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June 23, 2017

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MOFA summons Japan envoy over 'comfort women'

TAIPEI, Taiwan -- Foreign Minister David Lin (林永樂) on Wednesday summoned Japan's top envoy to Taiwan to make clear the R.O.C.'s stance in demanding an official apology and compensation from the Japanese government for Taiwanese "comfort women."

Speaking to the media on the sidelines of an event in Taipei, Lin said a cross-agency task force formed to deal with comfort women-related issues convened its first meeting at the ministry's headquarters on Tuesday to come up with a four-point consensus before the government engages in talks with Japanese representatives.

The four points are "urging the Japanese government to issue a formal apology; getting compensation for Taiwanese comfort women; returning to them the justice and dignity they are long overdue; and taking better care of them," he said.

Immediately following the meeting after a "united front was reached," Lin said Taiwan's representative office in Japan has been informed of the consensus and asked to convey the stance to Lin's Japanese counterpart.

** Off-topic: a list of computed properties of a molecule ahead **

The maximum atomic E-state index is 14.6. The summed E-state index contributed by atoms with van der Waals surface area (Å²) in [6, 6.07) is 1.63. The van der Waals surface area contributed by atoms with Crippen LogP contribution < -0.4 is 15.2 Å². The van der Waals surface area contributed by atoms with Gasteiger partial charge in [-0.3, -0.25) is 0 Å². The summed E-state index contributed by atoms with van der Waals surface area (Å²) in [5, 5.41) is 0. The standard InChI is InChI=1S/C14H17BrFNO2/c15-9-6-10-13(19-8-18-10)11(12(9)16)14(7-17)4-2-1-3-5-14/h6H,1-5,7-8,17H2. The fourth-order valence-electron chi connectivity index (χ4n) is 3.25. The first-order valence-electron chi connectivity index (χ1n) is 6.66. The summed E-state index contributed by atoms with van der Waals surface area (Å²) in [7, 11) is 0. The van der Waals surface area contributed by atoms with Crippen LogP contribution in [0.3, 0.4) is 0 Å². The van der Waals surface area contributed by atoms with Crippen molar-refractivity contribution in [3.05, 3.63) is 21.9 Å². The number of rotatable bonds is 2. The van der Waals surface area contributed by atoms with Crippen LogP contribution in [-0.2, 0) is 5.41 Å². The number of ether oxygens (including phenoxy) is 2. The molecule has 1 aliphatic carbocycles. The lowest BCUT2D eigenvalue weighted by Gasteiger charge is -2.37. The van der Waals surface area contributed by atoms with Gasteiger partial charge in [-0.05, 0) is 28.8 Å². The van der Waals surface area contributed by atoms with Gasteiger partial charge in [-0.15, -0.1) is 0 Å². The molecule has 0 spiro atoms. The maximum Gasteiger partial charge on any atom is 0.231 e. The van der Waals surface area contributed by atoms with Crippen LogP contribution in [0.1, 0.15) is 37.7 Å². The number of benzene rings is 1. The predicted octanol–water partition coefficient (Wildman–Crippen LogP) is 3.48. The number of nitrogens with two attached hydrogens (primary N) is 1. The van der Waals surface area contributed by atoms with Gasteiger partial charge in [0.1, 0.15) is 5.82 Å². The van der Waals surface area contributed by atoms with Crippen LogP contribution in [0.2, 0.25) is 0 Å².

To better convey Taiwan's demand to Japan, Lin said he had summoned Japan's top envoy to Taiwan, Mikio Numata, to personally convey the consensus, on Tuesday morning.

Numata also promised that he will bring the four points to the Tokyo side on Taiwan's stance over the matter.

Discussions on the matter are continuously being conducted by Taiwan's Association of East Asian Relations (亞東關係協會), and its Japanese counterpart, Japan's Interchange Association, he noted.

The two groups are quasi-official organizations set up by their respective governments to handle bilateral affairs in the absence of official ties.

Convene Official Talks ASAP

The minister downplayed Japanese Chief Cabinet Secretary Yoshihide Suga's previous remarks, in which he denied that Japan and Taiwan had agreed to officially engage in talks on the issue this month.

Lin stressed that to his understanding, bilateral communications have been going on for a while since Jan. 4. Officials at Japan's Interchange Association were aware of this point but higher-ranking Japanese officials may not have been told, he said.

He admitted, however, it could take some time before both sides can officially bring the issue to the negotiation table due to its sensitive nature.

But he still hopes it could happen this month and it might take more than one round of talks to resolve the issue.

Lin said last week that Taipei and Tokyo are expected to officially engage in comfort women talks sometime this month.

Local media reports said the Japanese government may wish to engage in talks with Taiwan's next administration as President Ma Ying-jeou's term will expire this May.

Asked to comment, Lin dismissed the speculation, stressing that he was tasked by Ma with launching official bilateral negotiations as soon as possible and he is optimistic about doing so.

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